NGOs have become involved in ecotourism because of its potential to balance economic development, environmental conservation, and socio-cultural revitalisation. However, some critics have associated ecotourism with neo-colonialism and with the perpetuation of economic and political hegemonies because the concept has been advanced from the West. The present study adopts a qualitative research approach to explore the merits of two opposing views–that NGOs facilitate and advance sustainable development or that they are agents of neo-colonialism. The researchers focus on a nation which was spared the experience of colonisation–Ethiopia–to explore whether ecotourism practice can be accurately characterised as ‘neo-colonial’. Through a close examination of NGO involvement in ecotourism, the authors challenge the widely held view that NGOs use sustainable development as a pretext to promote neo-colonial ideas. The paper contributes to theory and practice by explaining the relationship between neo-colonialism and ecotourism. Implications and opportunities for future research are also discussed.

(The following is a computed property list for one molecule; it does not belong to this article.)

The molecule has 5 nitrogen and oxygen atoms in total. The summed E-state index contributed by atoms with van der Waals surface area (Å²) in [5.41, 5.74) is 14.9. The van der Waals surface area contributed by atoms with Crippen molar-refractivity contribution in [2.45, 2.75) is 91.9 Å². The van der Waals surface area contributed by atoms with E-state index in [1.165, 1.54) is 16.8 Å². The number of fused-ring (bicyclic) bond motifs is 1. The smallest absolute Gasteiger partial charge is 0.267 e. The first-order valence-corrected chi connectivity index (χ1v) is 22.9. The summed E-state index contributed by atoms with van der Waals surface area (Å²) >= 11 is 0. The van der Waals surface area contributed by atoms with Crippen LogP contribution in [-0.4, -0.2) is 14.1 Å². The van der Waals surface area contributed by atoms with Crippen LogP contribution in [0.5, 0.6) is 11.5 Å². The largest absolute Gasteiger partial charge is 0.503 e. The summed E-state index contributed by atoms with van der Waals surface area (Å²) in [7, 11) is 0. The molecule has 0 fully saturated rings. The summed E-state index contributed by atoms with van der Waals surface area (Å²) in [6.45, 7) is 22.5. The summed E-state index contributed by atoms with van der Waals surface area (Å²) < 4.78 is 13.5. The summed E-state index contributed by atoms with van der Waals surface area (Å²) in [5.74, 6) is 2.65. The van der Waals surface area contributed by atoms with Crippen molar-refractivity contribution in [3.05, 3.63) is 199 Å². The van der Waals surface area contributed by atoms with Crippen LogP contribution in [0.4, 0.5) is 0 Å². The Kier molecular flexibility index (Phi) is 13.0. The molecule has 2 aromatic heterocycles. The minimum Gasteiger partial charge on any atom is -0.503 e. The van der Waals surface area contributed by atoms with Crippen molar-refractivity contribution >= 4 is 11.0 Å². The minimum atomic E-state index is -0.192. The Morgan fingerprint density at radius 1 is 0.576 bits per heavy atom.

- Southern Ethiopia
ASJC Scopus subject areas
- Geography, Planning and Development
- Cultural Studies
- Tourism, Leisure and Hospitality Management
- Management, Monitoring, Policy and Law